Strip-Mining US Public Pensions?

John W. Schoen of CNBC reports, Public pensions are paying higher fees for lower returns, Pew study finds:
Public pension plans are spending more than $2 billion a year in fees on high-cost, risky investments to boost returns. But those bets haven't been paying off, according a report Wednesday from the Pew Charitable Trusts.

The higher cost comes as public pension fund managers try to make up for a steep shortfall brought by years of underfunding and lackluster investment returns.

As of fiscal 2016, the latest data available, state pension funds tracked by Pew had a combined $1.4 trillion deficit – up $295 billion from 2015 and the 15th annual increase in pension debt since 2000. State public pension plans have assets of just $2.6 trillion to cover total pension liabilities of $4 trillion.

To try to make up that deficit, state pension fund managers have shifted investments away from the traditional mix of stocks and bonds to a greater reliance on alternative investments like hedge and private equity funds. Between 2006 and 2016, the average plan has raised its share of alternative investments from about 11 percent of assets to 26 percent (click on image).

That shift has also raised the cost of managing pension fund assets. In addition to the $2 billion, some funds are paying undisclosed performance fees, according to the Pew study, which makes the total cost impossible to measure. It's also difficult to compare the full cost of managing these investments, Pew noted, because some funds report their returns without factoring in management fees, while other report after subtracting those fees.

Despite paying higher costs, pension plan performance has fallen. Among the funds Pew studied, none met its investment target. The shortfall has left many retirement systems owing more in liabilities than they can afford to pay out, in some cases much more (click on image).

Pension fund systems in New York, South Dakota, Tennessee and Wisconsin had enough to cover at least 90 percent of their liabilities in 2016, while pension funds in Colorado, Connecticut, Illinois, Kentucky and New Jersey were less than 50 percent funded, according to Pew.

Another 17 states had less than two-thirds of the assets needed to pay future retirement benefits. Kentucky and New Jersey had the lowest funded ratios among states at 31 percent and Wisconsin had the highest at 99 percent.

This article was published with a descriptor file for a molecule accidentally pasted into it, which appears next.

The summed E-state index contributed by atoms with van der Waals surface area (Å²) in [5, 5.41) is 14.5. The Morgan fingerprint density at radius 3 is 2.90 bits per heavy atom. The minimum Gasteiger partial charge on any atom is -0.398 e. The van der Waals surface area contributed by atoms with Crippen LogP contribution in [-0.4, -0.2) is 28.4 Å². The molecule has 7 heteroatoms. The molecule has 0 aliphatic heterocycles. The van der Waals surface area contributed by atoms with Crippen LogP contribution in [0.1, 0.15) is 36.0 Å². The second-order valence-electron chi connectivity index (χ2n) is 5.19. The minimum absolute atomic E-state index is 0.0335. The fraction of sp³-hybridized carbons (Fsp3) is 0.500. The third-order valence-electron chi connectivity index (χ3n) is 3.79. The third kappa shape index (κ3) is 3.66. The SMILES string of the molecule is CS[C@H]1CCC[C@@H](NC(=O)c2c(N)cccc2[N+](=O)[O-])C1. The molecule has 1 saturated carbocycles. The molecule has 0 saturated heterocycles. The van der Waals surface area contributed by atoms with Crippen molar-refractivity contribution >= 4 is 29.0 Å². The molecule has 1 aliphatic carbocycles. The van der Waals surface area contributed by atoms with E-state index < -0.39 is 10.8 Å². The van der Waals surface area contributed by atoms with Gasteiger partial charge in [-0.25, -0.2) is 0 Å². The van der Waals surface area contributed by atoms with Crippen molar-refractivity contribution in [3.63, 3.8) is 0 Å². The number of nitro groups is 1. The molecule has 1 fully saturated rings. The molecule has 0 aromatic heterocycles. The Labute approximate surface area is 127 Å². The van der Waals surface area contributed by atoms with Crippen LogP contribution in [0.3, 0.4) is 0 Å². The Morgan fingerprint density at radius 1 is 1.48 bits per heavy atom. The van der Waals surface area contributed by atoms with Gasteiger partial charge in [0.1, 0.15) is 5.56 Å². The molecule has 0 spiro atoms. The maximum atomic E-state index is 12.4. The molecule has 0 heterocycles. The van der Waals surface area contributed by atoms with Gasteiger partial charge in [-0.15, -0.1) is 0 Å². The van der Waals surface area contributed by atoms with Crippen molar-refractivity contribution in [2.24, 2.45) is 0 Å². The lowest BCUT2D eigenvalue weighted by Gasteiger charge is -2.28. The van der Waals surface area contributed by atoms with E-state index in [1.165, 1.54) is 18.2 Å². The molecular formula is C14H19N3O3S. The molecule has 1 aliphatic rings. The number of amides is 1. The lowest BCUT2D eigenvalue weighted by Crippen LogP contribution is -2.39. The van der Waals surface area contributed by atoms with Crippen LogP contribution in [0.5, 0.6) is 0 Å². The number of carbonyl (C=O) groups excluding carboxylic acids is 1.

Here's how the 73 funds tracked by the Pew study stack up. Hover over a state for details (click on image).

This article came out almost a month ago but someone in the US asked me to look into the state of state pensions and it has gone from bad to worse.

The only good news is bond rates are rising this year which means liabilities are declining but that can quickly change if a crisis occurs at which point bond yields will drop precipitously and asset values will get clobbered (the perfect storm for pensions).

As far as US pensions getting less bang for their alternatives buck, I've already discussed this at length in a previous comment of mine on the big squeeze.

For three decades, the hedge fund and private equity elites rode the 2 & 20 model to fame and vast fortunes but nowadays, only the very top fund managers can still command such fees and even they are finding it hard to justify.

Most big institutions are paying closer to 1 & 10 nowadays. Maybe not to Bridgewater, Citadel and Blackstone but even they are offering better fee structures to their big clients.

In a low rate, low return world, it's simply criminal to pay 2 & 20 even to the likes of a Jim Simons or Steve Cohen.

But fees aren't the main problem and I believe in paying fees for performance. The biggest problem with US public pensions is their approach to alternatives, particularly private equity.

Most of Canada's large public pensions pay big fees to their private equity partners but unlike their US counterparts, they leverage those relationships to gain more access to large private equity co-investments, a form a direct investing where they pay no fees.

So, when you hear Canadian funds are going direct in private equity, it's not that they stopped paying fees to private equity managers and are going purely direct. This is pure nonsense. They need Blackstone, KKR, TPG, and other top private equity funds and pay them big fees for their fund investments but they then leverage that fund relationship to gain access to great co-investment opportunities where they can scale into big deals and pay no fees, lowering their overall fees in the asset class.